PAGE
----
ingredients, usually consisting of one very rich and
abundant serving of meat or fish and accompanied by
vegetables and rice. Chicken, pork and goat are the most
common among meat dishes. Fish is the bases of many of
its plates, where you will come across tuna steaks,
bream, wahoo, snapper, octopus, conch and other shell
foods including shrimp, lobster and crab.
Cooked in various ways or simply grilled and normally served with a
sauce, (Sauce chien, vanilla sauce, pepper sauce etc.) served with
rice, fresh vegetables and gratin. Whilst travelling through
Guadeloupe you'll easily come across "bokit" stands, (A kind of
sandwich in a dumpling filled with fried chicken, ham, vegetables
etc.) They also normally sell roasted peanuts, home-made sorbets,
Accras: Fritters, normally cod or shrimp
Bélélé: balls of bread with tripe (specialty
Blaff: it is a way to cook fish and shellfish,
with spicy broth. It goes well with rice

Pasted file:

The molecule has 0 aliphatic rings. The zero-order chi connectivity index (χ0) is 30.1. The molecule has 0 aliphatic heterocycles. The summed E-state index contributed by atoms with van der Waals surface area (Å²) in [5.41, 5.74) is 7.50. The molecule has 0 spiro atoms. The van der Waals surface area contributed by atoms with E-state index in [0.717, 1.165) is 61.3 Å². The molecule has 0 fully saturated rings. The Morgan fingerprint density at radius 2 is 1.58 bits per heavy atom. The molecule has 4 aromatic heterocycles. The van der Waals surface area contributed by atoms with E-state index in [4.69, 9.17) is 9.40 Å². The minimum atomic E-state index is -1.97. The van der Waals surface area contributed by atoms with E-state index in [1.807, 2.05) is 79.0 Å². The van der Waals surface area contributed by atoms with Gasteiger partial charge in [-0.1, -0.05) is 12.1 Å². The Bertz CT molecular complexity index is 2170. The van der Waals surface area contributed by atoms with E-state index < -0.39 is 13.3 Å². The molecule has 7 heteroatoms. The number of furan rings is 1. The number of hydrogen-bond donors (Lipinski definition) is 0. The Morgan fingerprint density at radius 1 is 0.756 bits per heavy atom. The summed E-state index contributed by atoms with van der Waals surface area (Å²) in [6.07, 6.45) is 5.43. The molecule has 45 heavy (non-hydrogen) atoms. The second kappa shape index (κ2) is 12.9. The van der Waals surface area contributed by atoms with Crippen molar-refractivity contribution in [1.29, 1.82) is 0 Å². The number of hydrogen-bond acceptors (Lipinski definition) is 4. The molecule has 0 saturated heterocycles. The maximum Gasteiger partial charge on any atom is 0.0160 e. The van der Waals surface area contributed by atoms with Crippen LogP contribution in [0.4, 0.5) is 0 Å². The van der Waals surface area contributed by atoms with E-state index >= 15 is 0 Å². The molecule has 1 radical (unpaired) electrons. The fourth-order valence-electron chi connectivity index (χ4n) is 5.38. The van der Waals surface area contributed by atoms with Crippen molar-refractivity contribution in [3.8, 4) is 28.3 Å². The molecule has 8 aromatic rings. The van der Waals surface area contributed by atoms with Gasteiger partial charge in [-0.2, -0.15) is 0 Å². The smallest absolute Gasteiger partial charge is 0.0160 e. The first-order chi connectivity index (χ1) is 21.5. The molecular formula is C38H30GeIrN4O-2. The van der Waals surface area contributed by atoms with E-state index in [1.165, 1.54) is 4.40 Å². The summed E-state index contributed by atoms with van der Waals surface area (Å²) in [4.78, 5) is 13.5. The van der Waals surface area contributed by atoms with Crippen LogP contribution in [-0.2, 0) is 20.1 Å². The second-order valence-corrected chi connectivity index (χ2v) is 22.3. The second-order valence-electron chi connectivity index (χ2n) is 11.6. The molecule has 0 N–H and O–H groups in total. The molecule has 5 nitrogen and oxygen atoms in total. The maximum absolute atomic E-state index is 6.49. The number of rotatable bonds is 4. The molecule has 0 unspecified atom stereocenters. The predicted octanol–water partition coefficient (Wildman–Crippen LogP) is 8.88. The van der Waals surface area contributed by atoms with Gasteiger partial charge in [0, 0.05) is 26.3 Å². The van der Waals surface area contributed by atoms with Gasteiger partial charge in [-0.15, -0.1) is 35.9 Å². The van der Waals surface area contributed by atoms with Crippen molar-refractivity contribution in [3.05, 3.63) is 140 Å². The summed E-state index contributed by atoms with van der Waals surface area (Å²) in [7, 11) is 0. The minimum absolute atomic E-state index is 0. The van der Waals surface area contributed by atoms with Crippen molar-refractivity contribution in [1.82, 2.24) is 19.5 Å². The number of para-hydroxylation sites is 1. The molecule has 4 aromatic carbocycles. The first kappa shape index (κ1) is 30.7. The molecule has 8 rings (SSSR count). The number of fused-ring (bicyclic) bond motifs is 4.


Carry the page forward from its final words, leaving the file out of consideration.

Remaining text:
Blanc manger: a coconut dessert
Bokit: fried bread with meat, fish, vegetables
fried bread dumpling sandwhich normally stuffed with
meat, fish or vegetables
Boudin créole: Blood pudding spicy Creole style
normally pork or fish based.
Calalou: soup made of herbs, vegetables, pork and
Chatrou: octopus cooked hot pot style
Chélou: a dish based on sheep/bovine intestines
Chiquetaille de morue: chopped and grilled cod,
served with a dressing.
Colombo: is a curry type powder used to cook up
meat or fish
Crabe farci : land crab stuffed with a spicy
Cristophine : A pear shaped Caribbean vegetable
with a delicate flavour often used in gratins.
Dombré : Dumplings
Féroce : avocado, cod, cassava flour and
Flan de Coco : a dessert made from milk and
Gratin de bananes jaunes: there are two main
types of bananas; dessert and cooking bananas. Both can
be used for gratin. Gratin is often served with main
Igname: it is root vegetable used like a potato.
Conch: It is the flesh of strombus giant, a large
shellfish popular in the entire Caribbean region, cooked
in different ways and often served with a spicy Creole
Matete: is a land crab type soup served with
rice, often traditionaly served at Easter.
Ouassou: freshwater prawns, very tasty.
Paté en pot: soup made with sheep innards and
Poulet boucané: smoked chicken, seasoned on the
grill. The smoke is based on sugar cane fibbers and
Sauce chien: a sauce/infusion that accompanies
grilled meat or fish, slightly spicy